ABC30's Documentary "Killer High: The Silent Crisis" debuted nearly two months ago.
Now, the film is helping educate parents and students about the dangers of Fentanyl.
"We have seen a decrease in overdose and overdose deaths since the documentary, so I would say that had a big impact on it," said Dean Cardinale, a detective with the Fresno Police Department and member of the DEA's FORT (Fentanyl Overdose, Resolution Team).
"Killer High" is now being shown to students in Clovis, Central, and Fresno Unified School Districts.
WATCH: Killer High: The Silent Crisis
"It's really having an impact on the students because they just don't know. Parents don't know, students don't know the effects of Fentanyl -- how prevalent it is, how easy it is, to get so it's really helping along with the billboard campaign," said Fresno County District Attorney Lisa Smittcamp.
The billboards are part of the county and the Drug Enforcement Agency's media campaign to warn more people about Fentanyl.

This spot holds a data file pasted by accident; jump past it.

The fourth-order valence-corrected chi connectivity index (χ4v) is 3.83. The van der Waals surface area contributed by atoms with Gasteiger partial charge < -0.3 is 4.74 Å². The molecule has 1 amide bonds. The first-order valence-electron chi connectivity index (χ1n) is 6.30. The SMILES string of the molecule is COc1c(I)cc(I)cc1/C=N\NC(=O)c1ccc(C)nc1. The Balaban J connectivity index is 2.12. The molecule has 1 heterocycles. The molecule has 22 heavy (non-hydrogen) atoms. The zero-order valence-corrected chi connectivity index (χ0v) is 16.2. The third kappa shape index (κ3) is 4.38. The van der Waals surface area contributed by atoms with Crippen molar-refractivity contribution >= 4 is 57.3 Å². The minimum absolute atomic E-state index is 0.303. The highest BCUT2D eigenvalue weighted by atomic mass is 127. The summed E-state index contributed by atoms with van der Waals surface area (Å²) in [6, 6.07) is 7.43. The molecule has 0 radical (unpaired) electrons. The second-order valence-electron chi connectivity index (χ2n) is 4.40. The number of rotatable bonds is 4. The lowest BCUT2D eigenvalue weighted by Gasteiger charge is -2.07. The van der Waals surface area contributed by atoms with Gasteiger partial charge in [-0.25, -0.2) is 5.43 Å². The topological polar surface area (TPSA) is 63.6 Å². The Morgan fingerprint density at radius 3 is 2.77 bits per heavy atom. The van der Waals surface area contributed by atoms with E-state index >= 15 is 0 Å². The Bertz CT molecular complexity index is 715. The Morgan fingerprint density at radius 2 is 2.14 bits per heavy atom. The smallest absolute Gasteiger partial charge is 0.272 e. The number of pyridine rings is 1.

"We have to educate and inform as many people as we can to stop the momentum of this deadly drug, this poison, that is being put on the streets and that is effecting our kids," said Cardinale.
He said the response in the schools has been positive and for parents -- enlightening.
Many of them just learning about the risks of Fentanyl.
"You experiment today, you could die," said Flindt Andersen, founder and president of Parents and Addicts In Need (P.A.I.N.)
Following the documentary and one Andersen has helped produce called "Don't Hide the Scars," he said P.A.I.N has also seen an increase in calls from parents asking for more information.
It's an encouraging sign amid some pretty stark nationwide data.
The CDC reported more than 100,000 drug overdose related deaths between May 2020 and April 2021, including fatal Fentanyl overdoses.
RELATED: Over 100,000 died of drug overdose in US during pandemic, a 29% increase from previous year: CDC
While the work being done now and the results following the showing of "Killer High" are promising, the work must continue.
"We just can't take our foot off the gas pedal, we have to keep going forward," said Smittcamp.